Rock. Craigslist. Hard place.
Craigslist is to explain to a Congressional committee why it removed ads for escorts and other adult services and replaced the section with the word "censored". The site has been under attack for supposedly supporting the trafficking of minors, despite employing lawyers to pre-screen every advert before it appeared in the …
Rock. Craigslist. Hard place.
They could have done nothing and just left the adverts for child prostitutes there.
But then they'd be summoned to a hearing because they hadn't censored them.
If people are stupid enough to advertise illegal and repugnant services on a medium that allows them to be tracked down and arrested then I don't see what the problem is. Let them do it. They'll certainly be caught, prosecuted and jailed a lot faster than if they offered those services in a more discrete way.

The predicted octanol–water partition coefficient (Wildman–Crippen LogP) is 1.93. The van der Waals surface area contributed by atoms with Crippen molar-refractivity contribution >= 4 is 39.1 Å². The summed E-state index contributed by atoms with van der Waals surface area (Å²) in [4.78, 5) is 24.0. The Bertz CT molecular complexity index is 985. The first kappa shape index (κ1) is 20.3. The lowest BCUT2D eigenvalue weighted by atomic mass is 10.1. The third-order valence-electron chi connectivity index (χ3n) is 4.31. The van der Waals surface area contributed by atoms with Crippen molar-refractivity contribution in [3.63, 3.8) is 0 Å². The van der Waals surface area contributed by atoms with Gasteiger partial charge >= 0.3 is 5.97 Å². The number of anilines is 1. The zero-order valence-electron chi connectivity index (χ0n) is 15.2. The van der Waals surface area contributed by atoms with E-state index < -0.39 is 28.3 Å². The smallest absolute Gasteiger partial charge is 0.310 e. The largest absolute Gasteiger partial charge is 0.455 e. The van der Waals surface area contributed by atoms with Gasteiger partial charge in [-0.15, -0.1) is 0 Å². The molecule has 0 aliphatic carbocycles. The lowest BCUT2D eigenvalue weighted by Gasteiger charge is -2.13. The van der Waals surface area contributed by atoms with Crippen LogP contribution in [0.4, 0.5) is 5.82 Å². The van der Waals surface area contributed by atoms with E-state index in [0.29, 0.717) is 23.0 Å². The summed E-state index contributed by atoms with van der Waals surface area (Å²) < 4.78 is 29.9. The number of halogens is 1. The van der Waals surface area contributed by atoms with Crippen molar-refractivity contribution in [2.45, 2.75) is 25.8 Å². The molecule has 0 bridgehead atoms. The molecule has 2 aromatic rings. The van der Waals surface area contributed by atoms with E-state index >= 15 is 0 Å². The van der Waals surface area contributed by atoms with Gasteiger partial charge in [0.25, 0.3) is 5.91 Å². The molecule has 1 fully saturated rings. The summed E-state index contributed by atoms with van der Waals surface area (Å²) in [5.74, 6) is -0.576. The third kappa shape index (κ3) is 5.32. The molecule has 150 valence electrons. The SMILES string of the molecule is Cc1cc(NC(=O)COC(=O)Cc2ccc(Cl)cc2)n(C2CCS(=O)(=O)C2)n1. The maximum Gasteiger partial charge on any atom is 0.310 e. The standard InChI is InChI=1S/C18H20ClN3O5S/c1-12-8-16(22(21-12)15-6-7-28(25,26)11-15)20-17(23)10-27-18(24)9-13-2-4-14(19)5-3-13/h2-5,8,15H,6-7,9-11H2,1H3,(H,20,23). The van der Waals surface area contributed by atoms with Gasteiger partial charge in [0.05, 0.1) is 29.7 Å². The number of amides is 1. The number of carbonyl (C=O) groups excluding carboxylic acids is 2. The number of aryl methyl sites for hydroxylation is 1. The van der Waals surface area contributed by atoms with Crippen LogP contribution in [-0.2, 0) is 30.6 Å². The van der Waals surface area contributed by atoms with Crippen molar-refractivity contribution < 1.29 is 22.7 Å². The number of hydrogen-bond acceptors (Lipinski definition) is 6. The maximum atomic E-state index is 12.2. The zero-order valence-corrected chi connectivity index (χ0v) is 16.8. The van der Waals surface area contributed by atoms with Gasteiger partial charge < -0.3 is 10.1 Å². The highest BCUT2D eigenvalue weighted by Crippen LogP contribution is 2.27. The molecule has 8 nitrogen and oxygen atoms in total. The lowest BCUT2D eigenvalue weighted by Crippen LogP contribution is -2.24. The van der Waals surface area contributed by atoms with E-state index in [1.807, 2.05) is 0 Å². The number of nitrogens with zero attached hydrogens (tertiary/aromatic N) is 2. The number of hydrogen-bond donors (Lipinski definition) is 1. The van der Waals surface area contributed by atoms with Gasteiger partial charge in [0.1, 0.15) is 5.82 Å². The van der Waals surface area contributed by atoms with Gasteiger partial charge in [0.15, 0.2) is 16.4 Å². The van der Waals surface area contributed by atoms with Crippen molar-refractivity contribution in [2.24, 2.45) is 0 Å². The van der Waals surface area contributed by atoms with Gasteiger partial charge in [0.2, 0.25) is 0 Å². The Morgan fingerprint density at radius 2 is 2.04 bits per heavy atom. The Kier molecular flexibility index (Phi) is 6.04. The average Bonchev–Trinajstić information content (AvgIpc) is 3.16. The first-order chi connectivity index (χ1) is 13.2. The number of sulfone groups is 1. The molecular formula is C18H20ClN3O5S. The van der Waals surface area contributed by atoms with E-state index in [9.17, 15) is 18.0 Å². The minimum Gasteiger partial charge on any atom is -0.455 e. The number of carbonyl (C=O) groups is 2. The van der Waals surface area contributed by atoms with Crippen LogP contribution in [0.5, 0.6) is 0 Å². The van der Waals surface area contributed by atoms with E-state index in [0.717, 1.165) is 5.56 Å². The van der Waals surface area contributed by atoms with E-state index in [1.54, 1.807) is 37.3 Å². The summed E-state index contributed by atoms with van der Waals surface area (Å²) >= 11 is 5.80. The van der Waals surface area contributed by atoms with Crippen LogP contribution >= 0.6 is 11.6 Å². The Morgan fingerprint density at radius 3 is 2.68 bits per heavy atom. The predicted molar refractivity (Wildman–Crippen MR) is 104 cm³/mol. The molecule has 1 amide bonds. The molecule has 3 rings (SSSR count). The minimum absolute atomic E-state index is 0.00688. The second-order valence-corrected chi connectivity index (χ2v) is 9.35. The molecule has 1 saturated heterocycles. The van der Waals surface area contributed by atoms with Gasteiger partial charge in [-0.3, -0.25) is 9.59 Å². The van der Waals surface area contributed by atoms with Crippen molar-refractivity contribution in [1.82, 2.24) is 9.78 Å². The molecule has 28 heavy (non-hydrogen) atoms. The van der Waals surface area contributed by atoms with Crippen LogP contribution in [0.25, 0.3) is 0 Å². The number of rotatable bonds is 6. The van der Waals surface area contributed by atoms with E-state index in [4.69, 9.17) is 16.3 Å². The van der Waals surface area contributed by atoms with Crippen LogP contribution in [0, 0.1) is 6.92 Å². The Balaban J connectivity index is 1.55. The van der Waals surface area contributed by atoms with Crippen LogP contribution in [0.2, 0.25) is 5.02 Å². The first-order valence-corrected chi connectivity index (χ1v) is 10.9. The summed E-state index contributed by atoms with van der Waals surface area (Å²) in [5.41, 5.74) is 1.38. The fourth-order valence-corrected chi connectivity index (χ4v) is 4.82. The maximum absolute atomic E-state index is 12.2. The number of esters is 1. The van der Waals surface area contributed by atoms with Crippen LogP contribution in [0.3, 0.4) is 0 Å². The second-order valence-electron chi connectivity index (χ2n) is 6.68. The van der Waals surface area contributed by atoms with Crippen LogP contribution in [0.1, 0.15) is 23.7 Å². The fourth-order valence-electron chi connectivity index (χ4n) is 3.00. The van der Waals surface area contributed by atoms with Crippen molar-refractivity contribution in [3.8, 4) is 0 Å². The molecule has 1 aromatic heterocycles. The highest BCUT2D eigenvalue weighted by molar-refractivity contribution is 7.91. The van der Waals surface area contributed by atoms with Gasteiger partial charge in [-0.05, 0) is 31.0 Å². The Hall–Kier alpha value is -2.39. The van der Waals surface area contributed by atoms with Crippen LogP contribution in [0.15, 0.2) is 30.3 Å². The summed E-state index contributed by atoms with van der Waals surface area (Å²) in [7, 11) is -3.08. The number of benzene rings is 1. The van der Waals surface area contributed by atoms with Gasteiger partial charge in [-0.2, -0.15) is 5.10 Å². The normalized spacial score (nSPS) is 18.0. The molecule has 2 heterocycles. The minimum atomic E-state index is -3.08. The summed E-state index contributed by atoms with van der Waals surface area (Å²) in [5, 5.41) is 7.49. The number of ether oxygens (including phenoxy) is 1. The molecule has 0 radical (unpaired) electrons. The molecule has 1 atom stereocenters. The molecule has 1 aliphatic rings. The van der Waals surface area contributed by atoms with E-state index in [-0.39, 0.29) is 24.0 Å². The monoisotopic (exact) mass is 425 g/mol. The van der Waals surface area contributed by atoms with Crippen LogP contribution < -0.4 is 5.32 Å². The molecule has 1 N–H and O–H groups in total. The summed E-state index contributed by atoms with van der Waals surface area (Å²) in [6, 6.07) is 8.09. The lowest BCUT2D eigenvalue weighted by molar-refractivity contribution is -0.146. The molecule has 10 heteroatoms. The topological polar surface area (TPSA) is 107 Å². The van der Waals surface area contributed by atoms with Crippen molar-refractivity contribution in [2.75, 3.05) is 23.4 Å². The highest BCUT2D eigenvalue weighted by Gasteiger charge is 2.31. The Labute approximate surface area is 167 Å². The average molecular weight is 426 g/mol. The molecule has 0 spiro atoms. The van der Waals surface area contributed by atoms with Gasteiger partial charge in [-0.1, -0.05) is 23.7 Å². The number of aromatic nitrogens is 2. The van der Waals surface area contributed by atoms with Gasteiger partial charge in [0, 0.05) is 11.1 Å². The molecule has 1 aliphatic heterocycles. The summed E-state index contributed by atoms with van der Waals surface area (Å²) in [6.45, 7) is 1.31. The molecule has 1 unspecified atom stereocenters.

I couldn't agree more with you Dy.Xym, Your 100% correct . Perhaps the police are pissed about having to investigate them all so they would rather not see nor hear about them at all. Thats my 2¢
Dr.Xym you must know by now , that anything that makes sense and is being done the right way needs to be changed immediately.
We can not have anything running properly & you know it isnt the police that are making C/list change their ads it's the common House wife thats afraid of her husband stopping after work to get a nice oily back rub so to speak . Also that guy that was running around killing people after he dates hem might have had something to do with it. The trouble with doing it now "Shutting them off now" is the police will have to start all over spend more tax payers money to find out what web site they have changed to . its kind of like blowing out one of those trick candles that re light accept this candle lights up on a different part of the cake http://www.theregister.co.uk/Design/graphics/icons/comment/fail_32.png